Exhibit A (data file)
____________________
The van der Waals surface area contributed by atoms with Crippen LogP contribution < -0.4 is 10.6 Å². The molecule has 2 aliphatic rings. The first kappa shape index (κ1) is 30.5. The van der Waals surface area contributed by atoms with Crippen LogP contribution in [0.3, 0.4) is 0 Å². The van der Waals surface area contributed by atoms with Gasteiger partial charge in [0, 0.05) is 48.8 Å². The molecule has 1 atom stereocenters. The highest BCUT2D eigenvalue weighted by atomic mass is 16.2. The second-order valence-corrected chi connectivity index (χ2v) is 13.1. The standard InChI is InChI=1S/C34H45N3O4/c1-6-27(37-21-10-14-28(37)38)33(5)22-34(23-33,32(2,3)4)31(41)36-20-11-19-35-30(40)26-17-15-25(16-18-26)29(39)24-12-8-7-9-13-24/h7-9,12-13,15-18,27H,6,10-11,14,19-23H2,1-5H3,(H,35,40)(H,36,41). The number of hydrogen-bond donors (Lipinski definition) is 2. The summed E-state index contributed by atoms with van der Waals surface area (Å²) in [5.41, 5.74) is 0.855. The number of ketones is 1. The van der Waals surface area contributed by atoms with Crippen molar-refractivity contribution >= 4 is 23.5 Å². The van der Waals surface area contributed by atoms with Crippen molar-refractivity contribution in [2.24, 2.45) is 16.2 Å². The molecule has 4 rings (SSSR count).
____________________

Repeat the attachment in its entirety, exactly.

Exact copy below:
The van der Waals surface area contributed by atoms with Crippen LogP contribution < -0.4 is 10.6 Å². The molecule has 2 aliphatic rings. The first kappa shape index (κ1) is 30.5. The van der Waals surface area contributed by atoms with Crippen LogP contribution in [0.3, 0.4) is 0 Å². The van der Waals surface area contributed by atoms with Gasteiger partial charge in [0, 0.05) is 48.8 Å². The molecule has 1 atom stereocenters. The highest BCUT2D eigenvalue weighted by atomic mass is 16.2. The second-order valence-corrected chi connectivity index (χ2v) is 13.1. The standard InChI is InChI=1S/C34H45N3O4/c1-6-27(37-21-10-14-28(37)38)33(5)22-34(23-33,32(2,3)4)31(41)36-20-11-19-35-30(40)26-17-15-25(16-18-26)29(39)24-12-8-7-9-13-24/h7-9,12-13,15-18,27H,6,10-11,14,19-23H2,1-5H3,(H,35,40)(H,36,41). The number of hydrogen-bond donors (Lipinski definition) is 2. The summed E-state index contributed by atoms with van der Waals surface area (Å²) in [5.41, 5.74) is 0.855. The number of ketones is 1. The van der Waals surface area contributed by atoms with Crippen molar-refractivity contribution >= 4 is 23.5 Å². The van der Waals surface area contributed by atoms with Crippen molar-refractivity contribution in [2.24, 2.45) is 16.2 Å². The molecule has 4 rings (SSSR count).